Innovations in Equity Crowdfunding Take Center Stage in San Diego

2/27/14Follow @bvbigelow

(Page 2 of 3)

charging companies a “success fee” for their crowdfunding campaigns, while OurCrowd charges its investors. Both are ostensibly focused on generating investment returns, yet both camps also see an opportunity to make some additional venture capital available to cash-starved entrepreneurs in San Diego.

Ted Roth said the initial idea for OpenRound came from his brother, the late Duane Roth, who led the nonprofit innovation group Connect until he died last summer following a bicycling accident. “Duane was talking about the ‘Valley of Death’ for a long time,” Ted Roth said. “He tried to encourage us to do more with early stage companies.”

Roth Capital does not plan to turn OpenRound into another AngelList, however. There are no plans to crowdfund early stage startups, and Ted Roth said OpenRound plans to initially do just a handful of deals. “We’re not looking for the $1,000 checks,” he said. “We’re looking for the $100,000 checks.

“One of the things we want to do is get this right,” he added. “We don’t want to over-promise to the companies or the investors.”

Accredited investors using the OpenRound website put up more than $1 million of a roughly $7 million round that Mogl has raised from its existing VCs and angel investors, according to Mogl CEO Jon Carder. Although a recent regulatory filing pegs the extended Series B round at nearly $5.9 million, Carder said he expects the number will be closer to $7 million when completed. With the latest round, Mogl has raised about $22 million since it was founded four years ago.

“There’s almost no difference from some of the angels I’ve always used, such as the Tech Coast Angels, and these crowdfunding sites,” Mogl’s Carder said. “My CFO handled most of the due-diligence requests. Roth had a couple of point men who shielded us by answering as many of the questions as they could.”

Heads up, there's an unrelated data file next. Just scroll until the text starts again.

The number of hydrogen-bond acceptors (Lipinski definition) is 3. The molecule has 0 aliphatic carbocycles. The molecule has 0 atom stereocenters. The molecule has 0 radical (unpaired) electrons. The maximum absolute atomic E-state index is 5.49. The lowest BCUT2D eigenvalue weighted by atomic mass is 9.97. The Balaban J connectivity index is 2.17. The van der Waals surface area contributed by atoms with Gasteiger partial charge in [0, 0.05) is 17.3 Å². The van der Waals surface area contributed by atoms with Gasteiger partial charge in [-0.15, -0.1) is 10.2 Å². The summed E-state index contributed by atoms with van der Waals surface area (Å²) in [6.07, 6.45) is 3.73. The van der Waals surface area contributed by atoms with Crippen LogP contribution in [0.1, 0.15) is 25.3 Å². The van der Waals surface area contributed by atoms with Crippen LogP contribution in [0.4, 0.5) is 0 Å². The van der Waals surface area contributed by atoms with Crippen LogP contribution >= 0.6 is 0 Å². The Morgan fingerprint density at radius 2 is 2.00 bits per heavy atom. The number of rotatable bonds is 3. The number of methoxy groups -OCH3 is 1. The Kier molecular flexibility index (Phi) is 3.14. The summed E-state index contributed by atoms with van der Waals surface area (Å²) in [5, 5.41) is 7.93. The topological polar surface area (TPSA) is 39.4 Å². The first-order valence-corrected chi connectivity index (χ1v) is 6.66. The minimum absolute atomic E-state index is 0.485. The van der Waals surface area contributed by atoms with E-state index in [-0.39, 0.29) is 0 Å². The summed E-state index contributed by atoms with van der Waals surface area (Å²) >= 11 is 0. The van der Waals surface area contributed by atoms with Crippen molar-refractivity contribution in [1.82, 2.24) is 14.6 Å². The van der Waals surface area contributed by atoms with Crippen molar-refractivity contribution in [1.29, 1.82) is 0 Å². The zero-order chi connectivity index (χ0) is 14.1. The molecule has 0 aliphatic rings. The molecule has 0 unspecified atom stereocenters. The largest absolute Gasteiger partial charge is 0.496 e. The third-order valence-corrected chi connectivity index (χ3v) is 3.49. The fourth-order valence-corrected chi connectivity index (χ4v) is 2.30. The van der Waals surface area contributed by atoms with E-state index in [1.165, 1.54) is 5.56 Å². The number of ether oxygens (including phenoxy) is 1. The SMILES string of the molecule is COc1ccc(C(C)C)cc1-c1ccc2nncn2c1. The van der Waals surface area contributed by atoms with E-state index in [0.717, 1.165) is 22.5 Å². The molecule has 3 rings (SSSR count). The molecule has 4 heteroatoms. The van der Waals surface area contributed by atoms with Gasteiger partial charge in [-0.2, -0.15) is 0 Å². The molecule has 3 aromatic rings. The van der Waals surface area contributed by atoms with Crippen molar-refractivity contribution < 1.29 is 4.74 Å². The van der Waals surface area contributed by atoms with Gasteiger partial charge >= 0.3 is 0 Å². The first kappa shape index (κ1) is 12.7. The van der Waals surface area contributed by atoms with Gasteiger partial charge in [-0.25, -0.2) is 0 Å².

Jeff Belk

Jeff Belk

Meanwhile, Belk says he started Bright Light Management to identify and evaluate promising startups that meet OurCrowd’s stringent investment criteria, and to help the companies secure funding through the crowdfunding website. Bright Light will focus initially on startups developing innovative technologies in mobile health, wearable devices, wireless, genomics, big data, and consumer lifestyle services and applications.

Belk told me by phone yesterday that he also started Bright Light at least partly to help address a regional shortage in tech funding. “We want to start finding ways of bringing dollars to San Diego,” Belk said. On the other hand, he added, “There’s nothing that’s … Next Page »

Bruce V. Bigelow is the editor of Xconomy San Diego. You can e-mail him at or call (619) 669-8788 Follow @bvbigelow

Single Page Currently on Page: 1 2 3 previous page

By posting a comment, you agree to our terms and conditions.

  • ctblizzard

    The whole point of the original crowdfunding ideas was to appeal to the masses so a much broader segment of society can participate in start ups. Online “crowd-funding” for millionaires is really nothing more than a website to get rich people to invest. We already have poor ownership of stocks in this country and its funny how its ok for people to put money into kickstarter and indiegogo campaigns with the expectation of no ownership but not ok if they can get ownership. Also I am not sure how the final rules will come down or if they did but from what I read companes will needed audited or reviewed statements and that’s a pretty big expense for a small start up. To me the intent of the law is not being met by the regs.